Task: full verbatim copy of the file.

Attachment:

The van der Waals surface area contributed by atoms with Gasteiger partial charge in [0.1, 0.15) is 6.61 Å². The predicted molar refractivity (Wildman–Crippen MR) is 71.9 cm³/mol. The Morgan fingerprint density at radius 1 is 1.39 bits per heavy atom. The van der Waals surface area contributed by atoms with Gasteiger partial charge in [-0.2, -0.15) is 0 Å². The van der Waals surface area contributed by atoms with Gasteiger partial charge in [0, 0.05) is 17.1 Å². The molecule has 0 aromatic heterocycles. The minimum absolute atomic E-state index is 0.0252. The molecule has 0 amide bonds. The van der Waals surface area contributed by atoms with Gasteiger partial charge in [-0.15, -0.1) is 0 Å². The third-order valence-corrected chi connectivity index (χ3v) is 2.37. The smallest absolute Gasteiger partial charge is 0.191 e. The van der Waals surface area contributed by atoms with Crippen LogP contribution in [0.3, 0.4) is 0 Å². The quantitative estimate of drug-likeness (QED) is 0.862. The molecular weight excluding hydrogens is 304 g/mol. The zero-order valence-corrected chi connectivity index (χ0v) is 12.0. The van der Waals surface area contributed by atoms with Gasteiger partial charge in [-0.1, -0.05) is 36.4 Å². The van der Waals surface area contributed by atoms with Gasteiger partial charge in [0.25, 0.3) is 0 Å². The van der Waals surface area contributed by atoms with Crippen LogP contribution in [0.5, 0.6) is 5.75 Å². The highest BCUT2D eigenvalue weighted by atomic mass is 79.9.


The van der Waals surface area contributed by atoms with Gasteiger partial charge in [0.1, 0.15) is 6.61 Å². The predicted molar refractivity (Wildman–Crippen MR) is 71.9 cm³/mol. The Morgan fingerprint density at radius 1 is 1.39 bits per heavy atom. The van der Waals surface area contributed by atoms with Gasteiger partial charge in [-0.2, -0.15) is 0 Å². The van der Waals surface area contributed by atoms with Gasteiger partial charge in [0, 0.05) is 17.1 Å². The molecule has 0 aromatic heterocycles. The minimum absolute atomic E-state index is 0.0252. The molecule has 0 amide bonds. The van der Waals surface area contributed by atoms with Gasteiger partial charge in [-0.15, -0.1) is 0 Å². The third-order valence-corrected chi connectivity index (χ3v) is 2.37. The smallest absolute Gasteiger partial charge is 0.191 e. The van der Waals surface area contributed by atoms with Crippen LogP contribution in [0.3, 0.4) is 0 Å². The quantitative estimate of drug-likeness (QED) is 0.862. The molecular weight excluding hydrogens is 304 g/mol. The zero-order valence-corrected chi connectivity index (χ0v) is 12.0. The van der Waals surface area contributed by atoms with Gasteiger partial charge in [-0.1, -0.05) is 36.4 Å². The van der Waals surface area contributed by atoms with Gasteiger partial charge in [0.25, 0.3) is 0 Å². The van der Waals surface area contributed by atoms with Crippen LogP contribution in [0.5, 0.6) is 5.75 Å². The highest BCUT2D eigenvalue weighted by atomic mass is 79.9.